Bank of Japan: Same old, Same old

July 20, 2017

Japanese monetary policy, although institutionally independent, suffers from chronically rigid thinking. The latest policy review produced 1) unchanged policy settings,2) another 7-2 vote with Kiuchi and Sato objecting to the majority’s policy preference for the same reasons that they have dissented at countless prior meetings, and 3) yet another outward push in the collective projected date when the goal of sustainable 2.0% inflation might be attained — this time by a whole year to sometime after April 2019. The original target date unveiled in April 2013 was that the mission would be completed by the spring of 2015. Policy flip-flopping has acquired a pejorative connotation, but so has policymaking that doesn’t adjust to changing facts and results. In Japan’s case, the outlook for price and wage inflation has become even more subdued, officials admit, yet they stick to the same view that the recipe of a negative 0.1% overnight interest rate, a near-zero 10-year sovereign debt yield, and heavy JGB purchases of around 80 trillion yen a year for as long as it takes, according to the latest released statement. The authorities attach downside biases to both the growth and price forecasts. Strangest of all, the shared discussion at successive Board meetings — this time lasting four hours and 35 minutes — continues to have no discernible effect on the views of each of the nine individuals serving on the Board.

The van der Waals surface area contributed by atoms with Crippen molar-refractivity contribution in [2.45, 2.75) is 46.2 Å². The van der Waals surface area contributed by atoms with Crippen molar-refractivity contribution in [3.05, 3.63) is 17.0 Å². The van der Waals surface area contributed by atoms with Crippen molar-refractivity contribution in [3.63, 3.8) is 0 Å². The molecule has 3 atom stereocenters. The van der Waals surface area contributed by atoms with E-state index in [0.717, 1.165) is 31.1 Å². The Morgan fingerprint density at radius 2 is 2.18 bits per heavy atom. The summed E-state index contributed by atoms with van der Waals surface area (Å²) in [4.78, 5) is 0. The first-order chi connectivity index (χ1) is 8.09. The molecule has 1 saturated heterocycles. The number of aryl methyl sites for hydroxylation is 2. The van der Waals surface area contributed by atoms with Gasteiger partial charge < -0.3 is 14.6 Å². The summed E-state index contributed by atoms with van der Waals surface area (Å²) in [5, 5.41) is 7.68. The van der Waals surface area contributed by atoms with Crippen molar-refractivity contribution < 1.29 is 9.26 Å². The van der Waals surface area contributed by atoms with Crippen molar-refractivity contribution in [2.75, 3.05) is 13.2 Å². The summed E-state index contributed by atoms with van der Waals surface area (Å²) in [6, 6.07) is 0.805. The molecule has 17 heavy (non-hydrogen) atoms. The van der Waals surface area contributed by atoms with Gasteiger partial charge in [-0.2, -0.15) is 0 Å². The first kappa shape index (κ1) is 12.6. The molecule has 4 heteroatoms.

A new quarterly Outlook for Economic Activity and Prices was published.

Copyright 2017, Larry Greenberg. All rights reserved. No secondary distribution without express permission.



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